Director: Brad Anderson
Writers: Anthony Jaswinski
Cinematographer: Uta Briesewitz
Starring: Hayden Christensen, Thandie Newton, John Leguizamo
Studio/Runtime: Magnolia Pictures/91 min.
Of all the apocalypses people worry about, the shadow-puppet apocalypse has got to be somewhere near the end of the list—somewhere below the entire world being devoured by giant squirrels and above the world’s corn supply suddenly exploding and destroying us all. But despite the unabashed silliness of this villain, that’s the premise of Vanishing on 7th Street, where everyone who doesn’t have a light instantly dies, taken away to another dimension or something by the shadows on the wall. Worse yet, the shadow puppets have somehow destroyed the electrical force (we’ll ignore the important role electricity plays in our nervous system), meaning that all the lights in the world are slowly going out. Just a handful of survivors remain, everyone else has been zapped by the shadow puppets and only Hayden Christensen and his intrepid band of random people he runs into can fight them off.
As stupid as that premise may be—and it is mighty stupid—good horror movies have been made from less. Shadows are an essentially frightening thing that have long been a staple of the genre; a similar device was used in Pitch Black to great effect. But that would take characters worth caring about, something Vanishing on 7th Street forgot to include. Hayden Christensen is as affectless here as he has been in everything else, and the film’s supporting characters are just as lacking in personality. They each have about three minutes worth of backstory in the entire film, which is nowhere near enough time to make them memorable. They’re just figurants to be jerked around by the shadow puppets, not people in a difficult situation. Rarely have characters in any movie been so one-dimensional.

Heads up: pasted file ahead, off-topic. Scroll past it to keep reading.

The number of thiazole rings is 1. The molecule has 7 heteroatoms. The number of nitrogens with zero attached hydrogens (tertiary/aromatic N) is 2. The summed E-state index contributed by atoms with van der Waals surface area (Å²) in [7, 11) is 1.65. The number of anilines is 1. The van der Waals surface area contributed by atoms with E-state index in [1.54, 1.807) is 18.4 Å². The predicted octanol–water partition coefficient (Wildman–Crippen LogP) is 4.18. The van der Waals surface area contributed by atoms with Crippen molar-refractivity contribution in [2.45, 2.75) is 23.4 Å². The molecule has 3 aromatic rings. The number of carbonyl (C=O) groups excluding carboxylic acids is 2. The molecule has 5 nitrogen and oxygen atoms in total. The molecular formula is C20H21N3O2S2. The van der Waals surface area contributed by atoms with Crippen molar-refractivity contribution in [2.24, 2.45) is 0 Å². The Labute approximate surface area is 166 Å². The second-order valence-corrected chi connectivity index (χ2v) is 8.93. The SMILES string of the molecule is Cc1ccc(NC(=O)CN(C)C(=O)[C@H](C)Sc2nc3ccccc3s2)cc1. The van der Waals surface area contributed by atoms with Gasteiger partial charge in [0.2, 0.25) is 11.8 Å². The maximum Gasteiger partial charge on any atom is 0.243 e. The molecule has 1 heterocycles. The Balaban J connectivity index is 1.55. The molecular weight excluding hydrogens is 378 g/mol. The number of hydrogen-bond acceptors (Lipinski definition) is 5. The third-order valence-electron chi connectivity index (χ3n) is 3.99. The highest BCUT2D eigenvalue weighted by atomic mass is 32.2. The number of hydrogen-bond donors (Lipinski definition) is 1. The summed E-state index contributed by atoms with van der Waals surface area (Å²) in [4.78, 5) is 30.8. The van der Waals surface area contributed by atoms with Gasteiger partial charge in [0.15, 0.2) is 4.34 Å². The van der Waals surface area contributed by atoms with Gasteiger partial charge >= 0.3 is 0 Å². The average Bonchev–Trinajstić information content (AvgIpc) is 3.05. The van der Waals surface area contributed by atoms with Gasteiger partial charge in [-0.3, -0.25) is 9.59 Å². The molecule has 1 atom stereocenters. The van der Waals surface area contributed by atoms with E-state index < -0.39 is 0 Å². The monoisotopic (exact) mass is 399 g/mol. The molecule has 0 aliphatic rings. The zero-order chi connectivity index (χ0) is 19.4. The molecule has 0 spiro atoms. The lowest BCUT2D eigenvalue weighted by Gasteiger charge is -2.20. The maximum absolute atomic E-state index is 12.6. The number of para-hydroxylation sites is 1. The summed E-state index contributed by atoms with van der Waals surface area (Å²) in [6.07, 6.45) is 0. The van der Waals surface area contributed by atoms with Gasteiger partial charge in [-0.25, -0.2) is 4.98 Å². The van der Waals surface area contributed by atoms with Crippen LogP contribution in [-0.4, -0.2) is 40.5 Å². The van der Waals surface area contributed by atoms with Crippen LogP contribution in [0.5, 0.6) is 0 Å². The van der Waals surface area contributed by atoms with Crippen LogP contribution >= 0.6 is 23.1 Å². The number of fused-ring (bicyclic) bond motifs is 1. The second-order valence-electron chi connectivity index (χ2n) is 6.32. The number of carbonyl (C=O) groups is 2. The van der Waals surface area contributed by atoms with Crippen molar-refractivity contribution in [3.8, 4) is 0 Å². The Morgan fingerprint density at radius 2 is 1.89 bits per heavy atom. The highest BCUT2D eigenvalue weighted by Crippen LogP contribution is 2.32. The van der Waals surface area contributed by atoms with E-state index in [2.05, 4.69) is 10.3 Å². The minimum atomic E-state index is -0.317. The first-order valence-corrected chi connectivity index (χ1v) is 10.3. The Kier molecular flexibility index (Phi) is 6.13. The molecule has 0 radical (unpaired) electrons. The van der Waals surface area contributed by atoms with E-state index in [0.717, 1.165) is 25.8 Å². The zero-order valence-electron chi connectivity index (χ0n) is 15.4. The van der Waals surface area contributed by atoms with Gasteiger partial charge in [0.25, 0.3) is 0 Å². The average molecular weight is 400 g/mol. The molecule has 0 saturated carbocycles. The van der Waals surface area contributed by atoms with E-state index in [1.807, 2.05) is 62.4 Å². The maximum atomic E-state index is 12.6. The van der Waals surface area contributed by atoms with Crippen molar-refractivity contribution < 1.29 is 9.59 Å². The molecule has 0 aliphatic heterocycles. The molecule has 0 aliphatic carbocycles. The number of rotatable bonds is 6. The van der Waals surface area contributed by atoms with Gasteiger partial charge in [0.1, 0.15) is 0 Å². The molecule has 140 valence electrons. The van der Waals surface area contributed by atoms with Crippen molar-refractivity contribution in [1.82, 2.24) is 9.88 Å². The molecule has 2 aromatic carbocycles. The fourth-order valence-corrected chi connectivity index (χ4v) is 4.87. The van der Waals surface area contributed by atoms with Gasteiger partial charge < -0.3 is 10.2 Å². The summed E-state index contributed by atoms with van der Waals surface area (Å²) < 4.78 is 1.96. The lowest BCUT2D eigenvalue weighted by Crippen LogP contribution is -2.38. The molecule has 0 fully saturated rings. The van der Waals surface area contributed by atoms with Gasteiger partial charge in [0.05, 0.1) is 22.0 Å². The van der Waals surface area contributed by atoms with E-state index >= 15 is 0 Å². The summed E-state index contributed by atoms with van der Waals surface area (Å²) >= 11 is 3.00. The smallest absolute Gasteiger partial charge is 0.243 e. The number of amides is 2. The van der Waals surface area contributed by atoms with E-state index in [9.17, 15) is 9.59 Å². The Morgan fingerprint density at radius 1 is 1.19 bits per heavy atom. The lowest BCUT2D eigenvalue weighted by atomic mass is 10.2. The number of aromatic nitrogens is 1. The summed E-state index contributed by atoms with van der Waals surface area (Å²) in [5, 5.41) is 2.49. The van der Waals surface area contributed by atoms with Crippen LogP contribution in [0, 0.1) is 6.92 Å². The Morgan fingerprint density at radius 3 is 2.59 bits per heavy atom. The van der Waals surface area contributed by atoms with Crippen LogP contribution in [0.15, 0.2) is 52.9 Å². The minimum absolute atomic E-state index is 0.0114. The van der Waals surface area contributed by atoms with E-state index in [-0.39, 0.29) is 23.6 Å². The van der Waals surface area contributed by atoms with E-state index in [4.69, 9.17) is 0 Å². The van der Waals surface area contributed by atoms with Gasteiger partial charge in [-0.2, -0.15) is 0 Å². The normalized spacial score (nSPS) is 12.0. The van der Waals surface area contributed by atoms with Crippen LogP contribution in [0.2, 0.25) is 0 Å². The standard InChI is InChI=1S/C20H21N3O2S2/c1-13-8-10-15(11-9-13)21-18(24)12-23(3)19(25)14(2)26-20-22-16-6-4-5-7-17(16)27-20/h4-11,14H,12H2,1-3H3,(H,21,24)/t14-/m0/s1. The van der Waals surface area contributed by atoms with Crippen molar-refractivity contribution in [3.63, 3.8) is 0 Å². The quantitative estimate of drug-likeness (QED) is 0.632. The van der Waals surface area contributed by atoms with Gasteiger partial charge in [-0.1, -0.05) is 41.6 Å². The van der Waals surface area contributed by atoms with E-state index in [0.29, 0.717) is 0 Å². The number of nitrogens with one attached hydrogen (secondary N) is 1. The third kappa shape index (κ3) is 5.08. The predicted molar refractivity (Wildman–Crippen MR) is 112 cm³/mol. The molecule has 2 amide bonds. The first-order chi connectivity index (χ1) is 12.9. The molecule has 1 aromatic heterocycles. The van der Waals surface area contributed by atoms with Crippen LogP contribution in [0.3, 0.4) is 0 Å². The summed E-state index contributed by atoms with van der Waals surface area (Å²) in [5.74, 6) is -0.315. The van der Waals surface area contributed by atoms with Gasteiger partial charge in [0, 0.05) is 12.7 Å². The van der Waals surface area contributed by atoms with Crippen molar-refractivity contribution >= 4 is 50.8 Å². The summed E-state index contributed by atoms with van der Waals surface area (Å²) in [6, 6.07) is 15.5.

Worse yet is the way the shadow puppets go about their aggression. Since they’re essentially magical, there are no rules as to what they can and can’t do. Lights flicker and electricity works intermittently with no rhyme or reason. What the shadow puppets’ powers are or aren’t is determined at random, and characters die not because of the choices they make but rather because the screenwriters need them to at that moment. This takes all tension out of a horror movie, since you aren’t watching for characters to make a mistake; you’re just waiting for someone in a committee to decide it’s an apt moment for them to perish. After merely 10 minutes, it feels like no one knows what to do with the movie’s premise, so characters are put through formulaic horror-movie situations for an hour and a half before the end abruptly happens, with just as little motivation as everything else in the picture.
What’s especially maddening about Vanishing on 7th Street is that there are some interesting elements to the film; they just get completely overlooked by the story. Much of the movie is kind of a weird version of the rapture, but its religious imagery is perfunctory and without any real thought behind it. Likewise, when a character works as a film projectionist, you’d kind of assume some meta-commentary would enter the movie. But not here! These opportunities are wasted just as much as the film’s premise, making the trip through shadow-puppet town sluggish and dull. Even The Happening had its idiotic “it was the trees dun did it,” explanation, but the shadow-puppet apocalypse exists outside of explanations, or indeed logic of any kind. So does Vanishing on 7th Street.
Watch the Vanishing on 7th Street trailer: